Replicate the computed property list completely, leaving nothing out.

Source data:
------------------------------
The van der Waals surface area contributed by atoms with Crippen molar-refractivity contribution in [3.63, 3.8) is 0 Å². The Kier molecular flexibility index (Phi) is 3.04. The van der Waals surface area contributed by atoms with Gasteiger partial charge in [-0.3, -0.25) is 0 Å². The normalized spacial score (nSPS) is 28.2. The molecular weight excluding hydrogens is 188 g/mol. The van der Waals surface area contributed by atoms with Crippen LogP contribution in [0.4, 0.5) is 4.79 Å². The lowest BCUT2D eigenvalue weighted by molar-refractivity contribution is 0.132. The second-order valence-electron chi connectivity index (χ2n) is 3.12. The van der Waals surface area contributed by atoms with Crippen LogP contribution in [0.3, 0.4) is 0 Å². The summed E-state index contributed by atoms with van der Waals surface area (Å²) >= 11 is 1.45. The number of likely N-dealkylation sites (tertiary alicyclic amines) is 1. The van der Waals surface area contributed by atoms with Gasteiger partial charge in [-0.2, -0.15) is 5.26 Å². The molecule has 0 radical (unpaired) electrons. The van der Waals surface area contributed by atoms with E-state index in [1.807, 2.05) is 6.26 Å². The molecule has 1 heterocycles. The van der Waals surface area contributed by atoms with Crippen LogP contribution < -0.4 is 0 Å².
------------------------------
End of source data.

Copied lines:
The van der Waals surface area contributed by atoms with Crippen molar-refractivity contribution in [3.63, 3.8) is 0 Å². The Kier molecular flexibility index (Phi) is 3.04. The van der Waals surface area contributed by atoms with Gasteiger partial charge in [-0.3, -0.25) is 0 Å². The normalized spacial score (nSPS) is 28.2. The molecular weight excluding hydrogens is 188 g/mol. The van der Waals surface area contributed by atoms with Crippen LogP contribution in [0.4, 0.5) is 4.79 Å². The lowest BCUT2D eigenvalue weighted by molar-refractivity contribution is 0.132. The second-order valence-electron chi connectivity index (χ2n) is 3.12. The van der Waals surface area contributed by atoms with Crippen LogP contribution in [0.3, 0.4) is 0 Å². The summed E-state index contributed by atoms with van der Waals surface area (Å²) >= 11 is 1.45. The number of likely N-dealkylation sites (tertiary alicyclic amines) is 1. The van der Waals surface area contributed by atoms with Gasteiger partial charge in [-0.2, -0.15) is 5.26 Å². The molecule has 0 radical (unpaired) electrons. The van der Waals surface area contributed by atoms with E-state index in [1.807, 2.05) is 6.26 Å². The molecule has 1 heterocycles. The van der Waals surface area contributed by atoms with Crippen LogP contribution < -0.4 is 0 Å².